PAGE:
We maintain hundreds of active agreements and sign new ones almost every week, however we did get a couple of new categories recently. We are now on disposable trash bins and “edible greeting cards”, which are actually very tasty decorated cookies that are sent to people like cards. We would like to do much more work in the apparel categories and have recently partnered with a firm that has good connections in that business to market our properties to those manufacturers. Expanding our tabletop and home goods licenses is a goal – we have some penetration into those categories but would like to see more. We are also nibbling around the edges of the publishing and entertainment business to see if there is any way to transition some of our properties in those directions.

What are some retail chains your licensed products are being sold in? Any new retail outlets this year?

We have licensed product of some sort in every level of retail, and due to the number of licensees there is no sure way to track where all of it may be until we see the reports, and even then we won’t know who all of the end users are. In chains, I know as of today there is product in Target, Wal-Mart, Michaels, Lowes, Joanns, AC Moore, Archivers and Ace, we have a line widely distributed into drug and grocery so we are in many of those, and there are certainly more. We do have giftware going into Macy’s this fall and I believe that will be new location for us.

What product categories do you expect will be strong in 2010/2011? How do you think the business is shaping up?

Two big but very different questions. For us, I expect the social expression industry will stay strong along with message-based products, particularly those with connection messages. Techno-products, like ringtones and skins. And there are certainly a lot of babies out there, which may bode well for those categories that have tie-in to babies and moms. I always hesitate to predict what will be working next year – at least in writing – because it really is anyone’s guess.

Business is good, and I see that continuing. I do think, however, that we have to acknowledge the impact that technology is having on the art licensing business – it is changing virtually every aspect of our operation from how we represent the artists to how we show the designs, and to some degree it even affects what designs now work in the marketplace. Throw in the pressures of a troubled economy and the evolution of the retailer purchasing models and it becomes a very different business than it was just a couple of years ago.
Technology has also enabled the recent influx of hundreds of new artists who have heard about and want to “try” art licensing, but unfortunately this increase in artists is not matched by an increase in licensing opportunities, in fact it is quite the opposite. The result is that they are picking off the “low hanging fruit” – a card here, a gift bag there, maybe a run of fabric – and the cumulative effect is being felt by everyone in the business as the opportunities to license art become diluted by their sheer numbers.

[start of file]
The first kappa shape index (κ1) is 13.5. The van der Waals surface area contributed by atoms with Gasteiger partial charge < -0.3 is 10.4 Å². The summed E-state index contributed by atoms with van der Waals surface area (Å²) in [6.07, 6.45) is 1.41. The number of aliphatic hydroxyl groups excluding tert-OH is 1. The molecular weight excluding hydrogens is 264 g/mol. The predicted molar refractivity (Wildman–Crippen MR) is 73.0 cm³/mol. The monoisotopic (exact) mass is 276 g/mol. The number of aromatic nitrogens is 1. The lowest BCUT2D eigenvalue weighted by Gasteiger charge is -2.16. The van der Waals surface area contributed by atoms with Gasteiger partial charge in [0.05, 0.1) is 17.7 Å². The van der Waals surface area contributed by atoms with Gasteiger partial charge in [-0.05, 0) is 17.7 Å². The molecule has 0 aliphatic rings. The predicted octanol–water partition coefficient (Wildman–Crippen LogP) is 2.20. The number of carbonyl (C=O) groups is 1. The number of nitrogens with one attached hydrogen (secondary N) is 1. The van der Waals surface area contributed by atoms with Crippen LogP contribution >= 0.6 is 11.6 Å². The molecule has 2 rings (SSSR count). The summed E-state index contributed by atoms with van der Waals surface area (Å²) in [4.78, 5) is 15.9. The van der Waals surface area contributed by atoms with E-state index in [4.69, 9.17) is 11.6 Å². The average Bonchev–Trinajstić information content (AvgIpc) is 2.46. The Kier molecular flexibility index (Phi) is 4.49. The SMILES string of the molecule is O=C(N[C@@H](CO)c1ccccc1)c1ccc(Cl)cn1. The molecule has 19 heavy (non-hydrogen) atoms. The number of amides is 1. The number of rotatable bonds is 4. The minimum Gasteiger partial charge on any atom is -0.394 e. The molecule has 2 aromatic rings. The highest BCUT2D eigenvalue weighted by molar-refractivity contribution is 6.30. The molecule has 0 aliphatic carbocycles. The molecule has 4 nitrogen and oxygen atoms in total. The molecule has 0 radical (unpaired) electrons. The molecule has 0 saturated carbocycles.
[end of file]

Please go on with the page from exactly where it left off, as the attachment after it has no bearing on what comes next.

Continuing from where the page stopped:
Rather than sit back and watch, we are looking at how to adjust our strategy to take advantage of these changes, whether that’s guiding our artists toward more targeted collections, partnering with local experts in new categories and geographical areas, or by utilizing the amazing marketing reach that we can now access with the push of a keyboard button.
And then of course we need to be ready for all that to change again tomorrow…

Get In the Biz

There has been a long standing discussion about whether “licensing” is an industry or is it simply a business model for an intellectual property, or IP, owner to make their product or process available to the marketplace and hopefully generate revenue. This is the “license-out” model that we are all familiar with, where someone other than the IP creator has the ability (and desire) to commercialize the property and shares a percentage of sales with the IP owner. Now we could go on for days discussing the minutiae of this, from what rights can or should be granted, manufacturing, marketing and level of retail details, timing, terms, infringement and indemnifications, and on and on….

However, I suspect about now a lot of you are reading “blah, blah, blah” and wondering why you should care. The point I am coming around to here is that if, as I believe, licensing is a business model, then it makes sense that you as an artist – by necessity – will need to consider yourself a “business”. And how do you do that? Treat it like any other business that you may start. Read magazines such as Inc. and Fast Company, subscribe to trade journals, the EPM Licensing Letter, gift mags, Greetings Etc., maybe some trend reports. Sign up for all the E-newsletters you can find that have relevance to your desired career path. You should spend hours researching markets and manufacturers. Never pass a product in a store without picking it up to see who made it, how they made it and who is decorating it (store clerks often cautiously ask if we ‘need help’ as we do that…). Become an information sponge.